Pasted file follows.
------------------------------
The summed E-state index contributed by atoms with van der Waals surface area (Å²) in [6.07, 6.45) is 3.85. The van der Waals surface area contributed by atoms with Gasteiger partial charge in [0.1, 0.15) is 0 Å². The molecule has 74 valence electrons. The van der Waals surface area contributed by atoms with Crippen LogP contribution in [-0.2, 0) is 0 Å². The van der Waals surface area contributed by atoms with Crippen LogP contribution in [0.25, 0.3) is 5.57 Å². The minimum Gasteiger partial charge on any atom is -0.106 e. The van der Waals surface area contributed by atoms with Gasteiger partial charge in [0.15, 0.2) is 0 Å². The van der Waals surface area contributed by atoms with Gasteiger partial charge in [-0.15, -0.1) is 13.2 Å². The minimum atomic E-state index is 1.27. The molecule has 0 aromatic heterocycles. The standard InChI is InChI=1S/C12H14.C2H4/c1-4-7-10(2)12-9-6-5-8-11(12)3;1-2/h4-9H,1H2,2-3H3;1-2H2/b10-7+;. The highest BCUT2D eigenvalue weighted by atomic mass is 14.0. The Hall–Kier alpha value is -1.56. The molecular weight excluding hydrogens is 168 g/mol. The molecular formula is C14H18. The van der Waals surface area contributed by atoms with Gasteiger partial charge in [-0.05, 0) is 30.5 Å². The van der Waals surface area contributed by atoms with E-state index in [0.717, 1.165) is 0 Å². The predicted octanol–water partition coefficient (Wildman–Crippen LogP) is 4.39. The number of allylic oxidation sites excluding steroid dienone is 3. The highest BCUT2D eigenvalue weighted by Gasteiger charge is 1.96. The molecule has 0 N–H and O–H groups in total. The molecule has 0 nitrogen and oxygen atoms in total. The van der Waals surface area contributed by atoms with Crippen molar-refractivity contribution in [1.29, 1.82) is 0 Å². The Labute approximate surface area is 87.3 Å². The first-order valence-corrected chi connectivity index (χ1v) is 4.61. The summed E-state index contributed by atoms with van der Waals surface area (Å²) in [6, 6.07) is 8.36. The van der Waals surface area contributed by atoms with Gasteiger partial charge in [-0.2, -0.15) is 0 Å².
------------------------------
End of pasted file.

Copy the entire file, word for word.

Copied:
The summed E-state index contributed by atoms with van der Waals surface area (Å²) in [6.07, 6.45) is 3.85. The van der Waals surface area contributed by atoms with Gasteiger partial charge in [0.1, 0.15) is 0 Å². The molecule has 74 valence electrons. The van der Waals surface area contributed by atoms with Crippen LogP contribution in [-0.2, 0) is 0 Å². The van der Waals surface area contributed by atoms with Crippen LogP contribution in [0.25, 0.3) is 5.57 Å². The minimum Gasteiger partial charge on any atom is -0.106 e. The van der Waals surface area contributed by atoms with Gasteiger partial charge in [0.15, 0.2) is 0 Å². The van der Waals surface area contributed by atoms with Gasteiger partial charge in [-0.15, -0.1) is 13.2 Å². The minimum atomic E-state index is 1.27. The molecule has 0 aromatic heterocycles. The standard InChI is InChI=1S/C12H14.C2H4/c1-4-7-10(2)12-9-6-5-8-11(12)3;1-2/h4-9H,1H2,2-3H3;1-2H2/b10-7+;. The highest BCUT2D eigenvalue weighted by atomic mass is 14.0. The Hall–Kier alpha value is -1.56. The molecular weight excluding hydrogens is 168 g/mol. The molecular formula is C14H18. The van der Waals surface area contributed by atoms with Gasteiger partial charge in [-0.05, 0) is 30.5 Å². The van der Waals surface area contributed by atoms with E-state index in [0.717, 1.165) is 0 Å². The predicted octanol–water partition coefficient (Wildman–Crippen LogP) is 4.39. The number of allylic oxidation sites excluding steroid dienone is 3. The highest BCUT2D eigenvalue weighted by Gasteiger charge is 1.96. The molecule has 0 N–H and O–H groups in total. The molecule has 0 nitrogen and oxygen atoms in total. The van der Waals surface area contributed by atoms with Crippen molar-refractivity contribution in [1.29, 1.82) is 0 Å². The Labute approximate surface area is 87.3 Å². The first-order valence-corrected chi connectivity index (χ1v) is 4.61. The summed E-state index contributed by atoms with van der Waals surface area (Å²) in [6, 6.07) is 8.36. The van der Waals surface area contributed by atoms with Gasteiger partial charge in [-0.2, -0.15) is 0 Å².